The court record in that case included mention of two additional complaints against Thorne during his 10 months in Richmond. One complaint involved a woman who has since died, and efforts to reach her family were unsuccessful, and the record doesn’t say the nature of her complaint and whether it was valid.

In another complaint, investigators determined Thorne used excessive force in violation of department policy on an airline mechanic named Kenneth Ford.

Though it was more than 15 years ago, Ford, now 62, said he remembers the afternoon in 2001 when he pulled over to make a phone call on Ohio Street, a dead-end off San Pablo Avenue in Richmond. It had rained and the road was partly flooded, said Ford, who was 48 at the time and working as an airline mechanic at Oakland International Airport.

Thorne pulled up behind, walked up and ordered Ford to get out of the car.

“When he started asking about what gang I belonged to I said, ‘Look, I’m too old to be in somebody’s gang,’ ” recalled Ford. “That’s when he kept going for his gun like he’s going to do a quick draw.”

Ford said he hung up the phone, gave Thorne his vehicle registration and got out of the car. He didn’t have his wallet or ID.

According to Ford, Thorne handcuffed him and pushed him to the ground, putting a knee to his back with a force that caused ailments that hurt him still. He said the officer didn’t fully explain the stop — “I think he said something about suspicious character,” Ford said.

“He held my head down and started kneeing me in my spine,” Ford said. “I wasn’t saying anything, and I didn’t want to talk because I thought he was going to shoot me.”

Thorne eventually took off the handcuffs and let him go, according to Ford.

The encounter scared him. He drove to his sister’s house and called police dispatch.

“I said that an officer assaulted me out there. I told them he’s driving car 25 but I didn’t get the badge number,” Ford said.

Ford — who jokes that the only gang he’s ever joined was the U.S. Air Force and said his only conviction was a DUI years after his encounter with Thorne — filed a complaint with the city alleging police misconduct, including “force and racially abusive treatment by Patrolman Thorne.”

The city upheld the force component of the complaint according to an Aug. 19, 2002 letter to Ford from an investigative and appeals officer with the police commission. The commission informed him Thorne was no longer a Richmond police officer. The city paid to replace his eyeglasses and cellphone damaged during the incident. Ford said he thought about suing the city but he missed the deadline to file a claim.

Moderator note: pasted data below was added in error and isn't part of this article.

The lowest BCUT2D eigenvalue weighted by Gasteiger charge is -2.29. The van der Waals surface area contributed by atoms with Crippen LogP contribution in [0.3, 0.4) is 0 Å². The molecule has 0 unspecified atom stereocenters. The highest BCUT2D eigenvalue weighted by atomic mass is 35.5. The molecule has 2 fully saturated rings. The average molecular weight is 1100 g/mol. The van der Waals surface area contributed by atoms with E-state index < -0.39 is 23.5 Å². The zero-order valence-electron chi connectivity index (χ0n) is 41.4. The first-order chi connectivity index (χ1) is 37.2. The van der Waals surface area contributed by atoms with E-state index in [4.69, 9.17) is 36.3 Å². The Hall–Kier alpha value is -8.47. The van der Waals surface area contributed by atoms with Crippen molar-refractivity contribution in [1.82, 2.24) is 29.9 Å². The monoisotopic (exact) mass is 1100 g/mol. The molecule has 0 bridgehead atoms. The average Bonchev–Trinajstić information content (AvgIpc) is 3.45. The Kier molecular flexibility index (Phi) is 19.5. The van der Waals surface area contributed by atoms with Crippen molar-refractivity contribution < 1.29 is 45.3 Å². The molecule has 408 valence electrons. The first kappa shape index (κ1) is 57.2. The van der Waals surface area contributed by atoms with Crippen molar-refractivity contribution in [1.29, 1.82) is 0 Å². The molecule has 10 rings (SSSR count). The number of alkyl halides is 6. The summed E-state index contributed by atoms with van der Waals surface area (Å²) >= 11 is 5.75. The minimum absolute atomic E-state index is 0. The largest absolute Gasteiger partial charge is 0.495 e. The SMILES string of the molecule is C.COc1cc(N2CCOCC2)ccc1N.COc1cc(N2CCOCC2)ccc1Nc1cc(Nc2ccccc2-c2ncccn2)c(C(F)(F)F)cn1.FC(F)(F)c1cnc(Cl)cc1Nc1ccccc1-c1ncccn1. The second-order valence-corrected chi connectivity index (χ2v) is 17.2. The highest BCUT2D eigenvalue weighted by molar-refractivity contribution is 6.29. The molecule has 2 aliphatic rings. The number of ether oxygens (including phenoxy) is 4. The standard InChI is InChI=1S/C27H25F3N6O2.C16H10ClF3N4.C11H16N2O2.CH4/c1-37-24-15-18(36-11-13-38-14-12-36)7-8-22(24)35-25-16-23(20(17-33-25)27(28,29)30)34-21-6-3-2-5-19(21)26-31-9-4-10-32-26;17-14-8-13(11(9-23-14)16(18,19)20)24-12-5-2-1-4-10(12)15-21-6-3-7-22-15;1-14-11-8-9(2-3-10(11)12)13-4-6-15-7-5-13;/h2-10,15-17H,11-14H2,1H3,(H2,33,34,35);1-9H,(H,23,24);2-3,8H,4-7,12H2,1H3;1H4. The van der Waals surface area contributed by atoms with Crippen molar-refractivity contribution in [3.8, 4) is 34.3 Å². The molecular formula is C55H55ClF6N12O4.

His physical health has never been the same.

“It changed my abilities, because after that I could only do limited walking and no lifting or pulling or twisting or stretching — it had an effect on me,” Ford said. “I thought he couldn’t be a police officer anywhere, but apparently they meant just Richmond.”

Dougherty, the Sonoma County lieutenant in charge of hiring and personnel, said each hire ultimately goes through him. Dougherty said the department has not lowered standards based on a need to fill positions, and they are still about 26 percent down on sworn personnel, including unfilled jobs and people out on leave.

Though he wasn’t authorized to discuss Thorne or his background, he said a candidate like Thorne, who had multiple complaints and a civil settlement at a job from 15 years ago, would not necessarily be disqualified. State requirements for civil service job applicants require they vet people who meet certain qualifications. And they depend on other departments being forthcoming.

“A multitude of complaints doesn’t necessarily mean on its face there’s an issue, unless you’re able to read each case individually and notice there is a pattern,” Dougherty said. “Somebody can go through an entire year without complaints then get several in one week. Without reading into each case individually, there’s not enough information to determine if there’s a red flag.”

You can reach Staff Writer Julie Johnson at 707-521-5220 or julie.johnson@pressdemocrat.com. On Twitter @jjpressdem.

Show Comment